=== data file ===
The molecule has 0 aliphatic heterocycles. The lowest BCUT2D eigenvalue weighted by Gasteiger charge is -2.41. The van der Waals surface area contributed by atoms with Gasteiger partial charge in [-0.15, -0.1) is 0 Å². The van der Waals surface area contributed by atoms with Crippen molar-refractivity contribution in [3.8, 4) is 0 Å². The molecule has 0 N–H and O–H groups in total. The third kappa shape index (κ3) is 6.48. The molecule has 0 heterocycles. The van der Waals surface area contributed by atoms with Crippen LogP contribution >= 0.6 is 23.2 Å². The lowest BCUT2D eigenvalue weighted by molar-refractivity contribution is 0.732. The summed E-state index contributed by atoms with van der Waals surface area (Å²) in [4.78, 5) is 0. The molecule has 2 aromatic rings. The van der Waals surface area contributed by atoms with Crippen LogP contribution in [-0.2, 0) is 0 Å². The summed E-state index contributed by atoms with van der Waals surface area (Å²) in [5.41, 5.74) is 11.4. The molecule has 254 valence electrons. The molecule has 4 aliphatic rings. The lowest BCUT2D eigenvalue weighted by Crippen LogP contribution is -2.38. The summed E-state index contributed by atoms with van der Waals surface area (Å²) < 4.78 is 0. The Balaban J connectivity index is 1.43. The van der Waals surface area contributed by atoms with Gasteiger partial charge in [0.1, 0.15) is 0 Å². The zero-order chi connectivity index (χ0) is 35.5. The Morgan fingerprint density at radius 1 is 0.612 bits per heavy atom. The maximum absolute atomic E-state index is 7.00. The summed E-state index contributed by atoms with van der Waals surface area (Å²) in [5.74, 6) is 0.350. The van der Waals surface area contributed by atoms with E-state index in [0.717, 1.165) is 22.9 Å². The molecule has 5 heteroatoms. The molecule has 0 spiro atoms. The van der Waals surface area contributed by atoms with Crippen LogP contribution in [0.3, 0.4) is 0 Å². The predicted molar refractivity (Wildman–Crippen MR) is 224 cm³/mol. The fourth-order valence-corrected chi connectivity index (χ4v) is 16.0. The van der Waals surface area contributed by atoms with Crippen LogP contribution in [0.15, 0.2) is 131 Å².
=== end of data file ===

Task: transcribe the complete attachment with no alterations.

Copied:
The molecule has 0 aliphatic heterocycles. The lowest BCUT2D eigenvalue weighted by Gasteiger charge is -2.41. The van der Waals surface area contributed by atoms with Gasteiger partial charge in [-0.15, -0.1) is 0 Å². The van der Waals surface area contributed by atoms with Crippen molar-refractivity contribution in [3.8, 4) is 0 Å². The molecule has 0 N–H and O–H groups in total. The third kappa shape index (κ3) is 6.48. The molecule has 0 heterocycles. The van der Waals surface area contributed by atoms with Crippen LogP contribution >= 0.6 is 23.2 Å². The lowest BCUT2D eigenvalue weighted by molar-refractivity contribution is 0.732. The summed E-state index contributed by atoms with van der Waals surface area (Å²) in [4.78, 5) is 0. The molecule has 2 aromatic rings. The van der Waals surface area contributed by atoms with Crippen LogP contribution in [-0.2, 0) is 0 Å². The summed E-state index contributed by atoms with van der Waals surface area (Å²) in [5.41, 5.74) is 11.4. The molecule has 254 valence electrons. The molecule has 4 aliphatic rings. The lowest BCUT2D eigenvalue weighted by Crippen LogP contribution is -2.38. The summed E-state index contributed by atoms with van der Waals surface area (Å²) < 4.78 is 0. The Balaban J connectivity index is 1.43. The van der Waals surface area contributed by atoms with Gasteiger partial charge in [0.1, 0.15) is 0 Å². The zero-order chi connectivity index (χ0) is 35.5. The Morgan fingerprint density at radius 1 is 0.612 bits per heavy atom. The maximum absolute atomic E-state index is 7.00. The summed E-state index contributed by atoms with van der Waals surface area (Å²) in [5.74, 6) is 0.350. The van der Waals surface area contributed by atoms with E-state index in [0.717, 1.165) is 22.9 Å². The molecule has 5 heteroatoms. The molecule has 0 spiro atoms. The van der Waals surface area contributed by atoms with Crippen LogP contribution in [0.3, 0.4) is 0 Å². The predicted molar refractivity (Wildman–Crippen MR) is 224 cm³/mol. The fourth-order valence-corrected chi connectivity index (χ4v) is 16.0. The van der Waals surface area contributed by atoms with Crippen LogP contribution in [0.15, 0.2) is 131 Å².